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Klarinet Archive - Posting 000170.txt from 1999/01

From: Neil Leupold <>
Subj: [kl] HIV via saliva
Date: Wed, 6 Jan 1999 09:53:37 -0500

On Wed, 6 Jan 1999, David Blumberg wrote:

> The epithelial cells inside the mouth are quite susceptible to
> transfection, hence the concern. I believe HIV doesn't transmit
> effectively this way, so much of that concern has now evaporated.

It's an interesting issue, both medical and political. I've been
tested for HIV several times (always negative), and I've known
for many years (via college coursework) that HIV is, in fact,
present in human saliva. I've always noticed, when at an HIV
testing clinic, that every piece of educational material, in-
cluding large wall posters, lacks any statement concerning the
presence of HIV in saliva. Naturally, all of the literature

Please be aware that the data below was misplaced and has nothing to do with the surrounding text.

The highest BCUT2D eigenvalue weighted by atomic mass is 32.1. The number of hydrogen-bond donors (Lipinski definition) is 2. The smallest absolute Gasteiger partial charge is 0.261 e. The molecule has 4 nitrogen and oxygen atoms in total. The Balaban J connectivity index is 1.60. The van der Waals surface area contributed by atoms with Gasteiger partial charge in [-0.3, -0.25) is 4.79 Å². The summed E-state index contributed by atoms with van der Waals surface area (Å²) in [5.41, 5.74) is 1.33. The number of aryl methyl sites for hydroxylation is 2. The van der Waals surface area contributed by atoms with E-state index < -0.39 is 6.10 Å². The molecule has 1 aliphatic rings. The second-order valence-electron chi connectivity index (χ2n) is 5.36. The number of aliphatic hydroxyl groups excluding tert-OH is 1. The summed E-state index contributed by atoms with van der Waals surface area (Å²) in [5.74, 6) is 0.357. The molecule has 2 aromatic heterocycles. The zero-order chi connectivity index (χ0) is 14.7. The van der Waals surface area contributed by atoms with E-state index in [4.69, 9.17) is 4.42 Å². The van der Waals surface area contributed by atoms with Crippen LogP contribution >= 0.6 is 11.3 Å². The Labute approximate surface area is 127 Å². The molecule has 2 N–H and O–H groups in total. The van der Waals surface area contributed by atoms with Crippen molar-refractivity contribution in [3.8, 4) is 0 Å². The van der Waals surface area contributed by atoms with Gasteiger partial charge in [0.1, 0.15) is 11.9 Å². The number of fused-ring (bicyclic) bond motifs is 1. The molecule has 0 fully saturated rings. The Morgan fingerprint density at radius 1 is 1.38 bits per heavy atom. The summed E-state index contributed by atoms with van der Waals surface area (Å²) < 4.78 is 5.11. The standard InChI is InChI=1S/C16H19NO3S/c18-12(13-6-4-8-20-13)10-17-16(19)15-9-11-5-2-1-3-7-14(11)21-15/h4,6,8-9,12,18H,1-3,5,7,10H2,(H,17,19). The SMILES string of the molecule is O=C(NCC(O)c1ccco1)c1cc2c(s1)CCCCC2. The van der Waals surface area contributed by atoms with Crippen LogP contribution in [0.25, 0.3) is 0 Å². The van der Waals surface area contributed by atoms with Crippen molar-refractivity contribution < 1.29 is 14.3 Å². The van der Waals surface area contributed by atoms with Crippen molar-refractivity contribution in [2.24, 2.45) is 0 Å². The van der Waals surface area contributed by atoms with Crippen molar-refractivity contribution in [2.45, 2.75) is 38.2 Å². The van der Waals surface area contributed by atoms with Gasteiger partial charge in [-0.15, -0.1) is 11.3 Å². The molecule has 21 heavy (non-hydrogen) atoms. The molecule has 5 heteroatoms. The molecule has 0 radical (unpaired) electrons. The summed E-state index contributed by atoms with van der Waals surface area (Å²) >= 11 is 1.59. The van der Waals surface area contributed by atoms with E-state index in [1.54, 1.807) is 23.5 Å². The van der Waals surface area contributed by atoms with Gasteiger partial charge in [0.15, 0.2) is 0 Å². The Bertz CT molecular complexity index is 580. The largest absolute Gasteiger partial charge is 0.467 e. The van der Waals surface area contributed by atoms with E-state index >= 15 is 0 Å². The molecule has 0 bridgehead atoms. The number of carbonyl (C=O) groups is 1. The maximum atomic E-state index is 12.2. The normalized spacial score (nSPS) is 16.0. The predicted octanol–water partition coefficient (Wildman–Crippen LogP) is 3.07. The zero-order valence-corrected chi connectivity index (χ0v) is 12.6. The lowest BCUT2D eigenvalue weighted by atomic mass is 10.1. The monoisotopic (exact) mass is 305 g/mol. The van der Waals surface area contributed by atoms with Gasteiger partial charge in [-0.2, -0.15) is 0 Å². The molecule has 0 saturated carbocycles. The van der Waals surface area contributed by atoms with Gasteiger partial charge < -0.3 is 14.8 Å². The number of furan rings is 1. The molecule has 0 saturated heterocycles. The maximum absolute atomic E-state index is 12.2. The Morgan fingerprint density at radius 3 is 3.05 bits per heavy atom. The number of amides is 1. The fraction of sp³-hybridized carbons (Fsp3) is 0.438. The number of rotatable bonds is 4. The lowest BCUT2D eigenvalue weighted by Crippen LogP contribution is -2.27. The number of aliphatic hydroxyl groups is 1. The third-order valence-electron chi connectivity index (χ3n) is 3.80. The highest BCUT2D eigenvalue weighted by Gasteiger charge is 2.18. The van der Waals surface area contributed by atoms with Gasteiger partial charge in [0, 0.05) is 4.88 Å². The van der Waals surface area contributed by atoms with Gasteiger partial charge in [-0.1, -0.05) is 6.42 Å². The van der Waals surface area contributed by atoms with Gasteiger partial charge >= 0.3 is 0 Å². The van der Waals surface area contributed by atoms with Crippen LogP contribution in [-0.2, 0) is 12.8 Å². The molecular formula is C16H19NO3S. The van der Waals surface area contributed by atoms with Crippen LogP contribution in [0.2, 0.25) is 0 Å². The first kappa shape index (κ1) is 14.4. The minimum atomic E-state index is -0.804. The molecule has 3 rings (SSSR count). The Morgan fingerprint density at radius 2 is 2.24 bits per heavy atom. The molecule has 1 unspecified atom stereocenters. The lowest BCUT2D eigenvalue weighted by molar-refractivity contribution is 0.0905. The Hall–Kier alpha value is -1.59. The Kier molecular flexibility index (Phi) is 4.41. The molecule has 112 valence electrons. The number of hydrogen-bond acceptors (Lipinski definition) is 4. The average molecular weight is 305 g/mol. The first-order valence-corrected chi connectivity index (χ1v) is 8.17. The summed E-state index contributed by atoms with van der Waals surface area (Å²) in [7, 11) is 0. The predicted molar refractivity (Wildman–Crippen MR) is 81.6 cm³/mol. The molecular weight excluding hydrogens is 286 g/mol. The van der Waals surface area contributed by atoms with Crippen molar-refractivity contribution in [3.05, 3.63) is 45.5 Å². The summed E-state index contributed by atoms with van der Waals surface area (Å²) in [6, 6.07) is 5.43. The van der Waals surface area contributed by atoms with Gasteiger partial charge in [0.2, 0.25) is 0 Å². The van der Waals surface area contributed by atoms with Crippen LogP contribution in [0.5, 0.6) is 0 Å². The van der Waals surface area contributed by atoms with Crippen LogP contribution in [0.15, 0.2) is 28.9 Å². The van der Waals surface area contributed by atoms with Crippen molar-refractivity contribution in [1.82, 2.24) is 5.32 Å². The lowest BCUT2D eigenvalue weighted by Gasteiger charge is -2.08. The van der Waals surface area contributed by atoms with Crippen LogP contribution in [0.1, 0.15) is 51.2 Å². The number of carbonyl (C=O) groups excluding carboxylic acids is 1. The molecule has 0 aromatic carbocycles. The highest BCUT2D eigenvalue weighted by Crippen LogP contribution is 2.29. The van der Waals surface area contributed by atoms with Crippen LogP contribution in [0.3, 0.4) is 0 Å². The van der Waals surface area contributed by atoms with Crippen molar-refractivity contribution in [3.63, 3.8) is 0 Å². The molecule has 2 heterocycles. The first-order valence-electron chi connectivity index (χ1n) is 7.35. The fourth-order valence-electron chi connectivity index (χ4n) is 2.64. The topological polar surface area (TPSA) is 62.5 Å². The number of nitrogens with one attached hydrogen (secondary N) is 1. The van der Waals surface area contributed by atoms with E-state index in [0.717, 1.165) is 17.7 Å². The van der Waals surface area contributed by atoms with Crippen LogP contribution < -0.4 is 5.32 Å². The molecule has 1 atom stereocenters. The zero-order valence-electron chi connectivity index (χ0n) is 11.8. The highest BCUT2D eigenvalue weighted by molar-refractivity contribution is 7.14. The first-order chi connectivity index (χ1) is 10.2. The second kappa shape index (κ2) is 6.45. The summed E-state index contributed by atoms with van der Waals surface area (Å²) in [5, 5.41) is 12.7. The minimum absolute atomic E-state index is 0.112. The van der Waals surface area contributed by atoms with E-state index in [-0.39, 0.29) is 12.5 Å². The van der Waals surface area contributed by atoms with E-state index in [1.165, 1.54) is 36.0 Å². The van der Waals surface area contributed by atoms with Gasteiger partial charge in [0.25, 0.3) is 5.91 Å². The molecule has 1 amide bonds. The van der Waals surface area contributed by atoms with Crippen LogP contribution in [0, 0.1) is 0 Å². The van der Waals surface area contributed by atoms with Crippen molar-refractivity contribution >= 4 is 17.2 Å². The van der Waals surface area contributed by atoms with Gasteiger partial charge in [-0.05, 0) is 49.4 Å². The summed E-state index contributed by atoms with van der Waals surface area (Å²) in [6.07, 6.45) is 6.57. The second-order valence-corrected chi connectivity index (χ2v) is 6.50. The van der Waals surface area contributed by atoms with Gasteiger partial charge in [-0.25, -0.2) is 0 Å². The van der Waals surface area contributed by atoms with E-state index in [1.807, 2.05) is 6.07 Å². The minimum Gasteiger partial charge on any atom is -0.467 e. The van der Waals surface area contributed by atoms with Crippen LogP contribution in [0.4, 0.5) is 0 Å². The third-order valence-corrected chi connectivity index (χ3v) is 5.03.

addresses blood and needles and direct sexual activity, but
never anything about saliva. When I inquired about the ommission,
I was given a humorous, albeit slightly disturbing answer:

"You would have to consume approximately 5 gallons of the saliva
from an HIV-infected individual -- all at once -- in order to
contract HIV. Any less salivary fluid than that, and your own
immune system kills the virus instantaneously." This is an
indication of how low the concentration of HIV is in saliva.
I was told that because of this information, educational lit-
erature about HIV almost never identifies saliva as a means
by which the disease may be contracted, lest the public act
on -- and escalate -- paranoia regarding the issue and cause
a major panic.

The logical application to clarinet, of course, is that playing
on the mouthpiece of an HIV infected individual is an extremely
unlikely cause for concern with regard to their saliva. This
does not, however, speak to the issue of open mouth sores or
cuts (i.e.; on the tip of the tongue from lots of articulation
practice) and the transmission of the disease via actual blood.
I'm not making any intentional implications with this statement,
but invite Diane Karius and any other M.D. types on the list
to respond.


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